Andrew Arato have also been appointed Honorary Professor, and Bram Fischer Visiting Scholar at the School of Law, University of Witwatersrand Johannesburg (June 2010 – June 2011); Civil Society, Constitution, and Legitimacy (2000); Habermas on Law, Democracy, and Legitimacy (coeditor, 1998); Civil Society and Political Theory (coauthor,1994); From Neo-Marxism to Democratic Theory (1993); Civil Society and Political Theory (coauthor, 1992)

Fred Dallmayr

Dr. Fred R. Dallmayr is Packey J. Dee Professor in the departments of philosophy and political science at the University of Notre Dame. He holds a Doctor of Law degree from the University of Munich (1955) and a Ph.D. in political science from Duke University (1960). He has been a visiting professor at Hamburg University in Germany and at the New School for Social Research in New York, and a Fellow at Nuffield College in Oxford. He has been teaching at Notre Dame University since 1978. During 1991-92 he was in India on a Fulbright research grant. Among his recent publications are: Between Freiburg And Frankfurt (1991); The Other Heidegger (1993); Beyond Orientalism: Essays On Cross-Cultural Encounter (1996; Japanese translation 2001); Alternative Visions: Paths In The Global Village (1998: Persian translation 2005); Achieving Our World: Toward a Global and Plural Democracy (2001); Dialogue Among Civilizations: Some Exemplary Voices (2002; Italian translation forthcoming); Hegel: Modernity And Politics (new ed. 2002); Peace Talks – Who Will Listen (2004); Small Wonder: Global Power and Its Discontents (2005) and In Search of the Good Life: A Pedagogy for Troubled Times (2007). He is past president of the Society for Asian and Comparative Philosophy (SACP). He is also a member of the International Coordinating Committee of “World Public Forum – Dialogue of Civilizations”, and of the Scientific Committee of “RESET – Dialogue on Civilizations.”

Ronald Sharp

Dr. Ronald Sharp is Professor of English at Vassar College, where he was Dean of the Faculty from 2003 to 2008. Before he came to Vassar he was Acting President, John Crowe Ransom Professor of English, and Provost of Kenyon College, where he was also Editor of The Kenyon Review. His special interests include nineteenth-century British literature, contemporary poetry, Australian literature, Romanticism, and the literature of friendship.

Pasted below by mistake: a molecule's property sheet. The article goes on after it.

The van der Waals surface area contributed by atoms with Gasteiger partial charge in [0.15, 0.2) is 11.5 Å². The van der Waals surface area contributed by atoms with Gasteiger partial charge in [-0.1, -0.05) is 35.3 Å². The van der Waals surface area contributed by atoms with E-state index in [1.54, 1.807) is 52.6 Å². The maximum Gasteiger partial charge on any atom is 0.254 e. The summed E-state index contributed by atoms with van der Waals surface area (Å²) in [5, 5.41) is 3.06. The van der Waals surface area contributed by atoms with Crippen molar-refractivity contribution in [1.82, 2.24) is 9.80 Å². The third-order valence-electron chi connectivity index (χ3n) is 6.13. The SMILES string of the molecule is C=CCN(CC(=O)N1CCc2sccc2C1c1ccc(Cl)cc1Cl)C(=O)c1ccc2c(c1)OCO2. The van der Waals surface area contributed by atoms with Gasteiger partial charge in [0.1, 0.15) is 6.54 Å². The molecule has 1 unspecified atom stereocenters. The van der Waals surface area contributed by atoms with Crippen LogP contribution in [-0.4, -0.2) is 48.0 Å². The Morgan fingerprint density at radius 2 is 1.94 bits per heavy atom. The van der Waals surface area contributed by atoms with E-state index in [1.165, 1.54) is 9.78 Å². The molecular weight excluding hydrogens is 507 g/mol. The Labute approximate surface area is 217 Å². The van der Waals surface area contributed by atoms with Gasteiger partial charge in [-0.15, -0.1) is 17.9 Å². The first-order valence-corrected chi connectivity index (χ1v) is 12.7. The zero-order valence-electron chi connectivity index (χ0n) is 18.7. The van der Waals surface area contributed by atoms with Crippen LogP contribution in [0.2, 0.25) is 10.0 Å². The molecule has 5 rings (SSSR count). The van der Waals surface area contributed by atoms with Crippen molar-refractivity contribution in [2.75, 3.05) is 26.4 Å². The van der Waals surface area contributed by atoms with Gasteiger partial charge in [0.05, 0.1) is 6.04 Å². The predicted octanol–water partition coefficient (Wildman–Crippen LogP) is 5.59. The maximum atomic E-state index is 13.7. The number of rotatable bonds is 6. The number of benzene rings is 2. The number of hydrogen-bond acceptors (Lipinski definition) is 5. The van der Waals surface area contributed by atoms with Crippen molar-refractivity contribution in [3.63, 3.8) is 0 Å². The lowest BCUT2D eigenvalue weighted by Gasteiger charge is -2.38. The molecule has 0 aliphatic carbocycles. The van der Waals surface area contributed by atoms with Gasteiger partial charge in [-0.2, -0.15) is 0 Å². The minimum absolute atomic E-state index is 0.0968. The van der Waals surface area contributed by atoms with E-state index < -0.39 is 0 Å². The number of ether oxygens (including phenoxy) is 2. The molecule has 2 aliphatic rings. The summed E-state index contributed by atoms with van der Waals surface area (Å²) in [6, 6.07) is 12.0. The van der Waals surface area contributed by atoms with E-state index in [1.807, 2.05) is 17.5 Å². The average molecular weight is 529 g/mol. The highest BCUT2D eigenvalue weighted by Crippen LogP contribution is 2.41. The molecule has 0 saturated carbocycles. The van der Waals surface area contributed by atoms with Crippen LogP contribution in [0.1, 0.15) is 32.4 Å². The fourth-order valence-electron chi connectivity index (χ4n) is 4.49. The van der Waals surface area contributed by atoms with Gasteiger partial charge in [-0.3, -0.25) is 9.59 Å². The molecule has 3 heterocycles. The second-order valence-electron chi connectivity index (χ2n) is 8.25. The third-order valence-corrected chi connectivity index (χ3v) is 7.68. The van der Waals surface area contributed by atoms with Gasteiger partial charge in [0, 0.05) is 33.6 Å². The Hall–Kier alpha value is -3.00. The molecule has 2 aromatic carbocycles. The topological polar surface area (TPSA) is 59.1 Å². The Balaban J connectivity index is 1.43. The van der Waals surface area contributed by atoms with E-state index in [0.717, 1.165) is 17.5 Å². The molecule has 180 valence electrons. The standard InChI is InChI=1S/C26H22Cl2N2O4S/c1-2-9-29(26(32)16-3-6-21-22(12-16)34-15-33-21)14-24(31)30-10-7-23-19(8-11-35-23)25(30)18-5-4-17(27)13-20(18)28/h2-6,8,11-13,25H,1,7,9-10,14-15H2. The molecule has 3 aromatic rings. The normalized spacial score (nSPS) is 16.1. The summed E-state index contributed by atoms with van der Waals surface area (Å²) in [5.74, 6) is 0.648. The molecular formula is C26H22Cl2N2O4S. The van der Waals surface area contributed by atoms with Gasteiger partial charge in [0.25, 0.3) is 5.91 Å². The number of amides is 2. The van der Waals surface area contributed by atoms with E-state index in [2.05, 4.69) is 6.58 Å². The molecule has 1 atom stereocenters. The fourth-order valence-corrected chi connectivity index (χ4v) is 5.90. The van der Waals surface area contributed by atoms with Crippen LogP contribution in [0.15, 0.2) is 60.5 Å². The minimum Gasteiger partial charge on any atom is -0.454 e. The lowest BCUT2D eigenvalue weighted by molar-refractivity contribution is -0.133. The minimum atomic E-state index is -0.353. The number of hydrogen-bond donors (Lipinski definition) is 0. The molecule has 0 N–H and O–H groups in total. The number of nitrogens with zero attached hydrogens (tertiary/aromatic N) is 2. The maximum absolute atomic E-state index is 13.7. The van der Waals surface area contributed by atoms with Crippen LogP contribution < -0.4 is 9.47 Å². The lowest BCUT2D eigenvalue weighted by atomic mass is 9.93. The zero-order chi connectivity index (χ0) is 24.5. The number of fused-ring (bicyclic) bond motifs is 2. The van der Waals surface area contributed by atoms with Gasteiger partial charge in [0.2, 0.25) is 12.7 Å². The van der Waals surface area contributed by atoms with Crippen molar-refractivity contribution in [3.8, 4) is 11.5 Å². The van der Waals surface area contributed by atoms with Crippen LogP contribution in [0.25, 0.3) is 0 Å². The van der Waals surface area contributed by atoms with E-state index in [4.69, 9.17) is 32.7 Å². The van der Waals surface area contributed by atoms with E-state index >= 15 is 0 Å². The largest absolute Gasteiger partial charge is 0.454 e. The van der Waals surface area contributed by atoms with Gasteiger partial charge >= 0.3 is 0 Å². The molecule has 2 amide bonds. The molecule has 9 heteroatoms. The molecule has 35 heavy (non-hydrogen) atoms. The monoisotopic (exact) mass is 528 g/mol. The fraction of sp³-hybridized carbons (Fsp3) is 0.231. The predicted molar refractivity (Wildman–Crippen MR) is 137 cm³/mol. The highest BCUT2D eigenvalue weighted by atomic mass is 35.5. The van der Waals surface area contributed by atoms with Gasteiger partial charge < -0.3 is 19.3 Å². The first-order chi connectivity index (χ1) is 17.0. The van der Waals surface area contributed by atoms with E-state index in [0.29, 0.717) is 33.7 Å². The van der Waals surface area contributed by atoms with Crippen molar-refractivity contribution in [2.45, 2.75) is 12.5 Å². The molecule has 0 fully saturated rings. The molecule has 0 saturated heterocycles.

Sharp is the author or editor of six books, including Keats, Skepticism, and the Religion of Beauty; Friendship and Literature: Spirit and Form; Reading George Steiner (with Nathan A. Scott, Jr.); The Persistence of Poetry: Bicentennial Essays on John Keats (with Robert M. Ryan); and Selected Poems of Michael S. Harper. With the late novelist and short-story writer Eudora Welty, he edited The Norton Book of Friendship.
His articles and reviews have appeared in such journals as New Literary History, Paris Review, New England Review, Australian Literary Review, American Literature, Modern Philology, English Language Notes, TriQuarterly, Keats-Shelley Journal, and The Wordsworth Circle. A graduate of Kalamazoo College, Sharp holds a master?s degree from the University of Michigan and a doctorate from the University of Virginia. He is the recipient of fellowships from various foundations, including the American Council of Learned Societies, the National Endowment for the Humanities, the Ford Foundation, and the National Humanities Center.

Roberto Toscano

Roberto Toscano is the Italian diplomat. In the diplomatic carrier since 1969, he directed for several years the activities of the analysis and programming unit of the Italian Ministry of Foreign Affairs. . He published several essays on the topics of human rights and of the ethics of international relationships. He taught International Relationships at LUISS University in Rome. Amongst his books Soviet human rights policy and Perestroika, Beyond Violence. He is President of the Intercultura Foundation.

Financial Resources

The NID was created by the personal resources of the founding members and we maintain strict standards for independence. To achieve our goals we seek financial help from individuals, government and non-government organizations, as well as international and public institutions, while maintaining our standards of independence. We do not accept any funds from institutions and organizations, whether part of a government or non-governmental agencies, which are involved in violence or promote culture of violence.

Region of Focus

In our efforts to encourage governments and citizens toward non-violence, we do not restrict our activities to a particular region.  Our priority, however, is the region that we can impact most.  Therefore, the Persian speaking countries of Central Asia, the Middle East, the Islamic world, and beyond, will be areas of interest in the later phases of our project.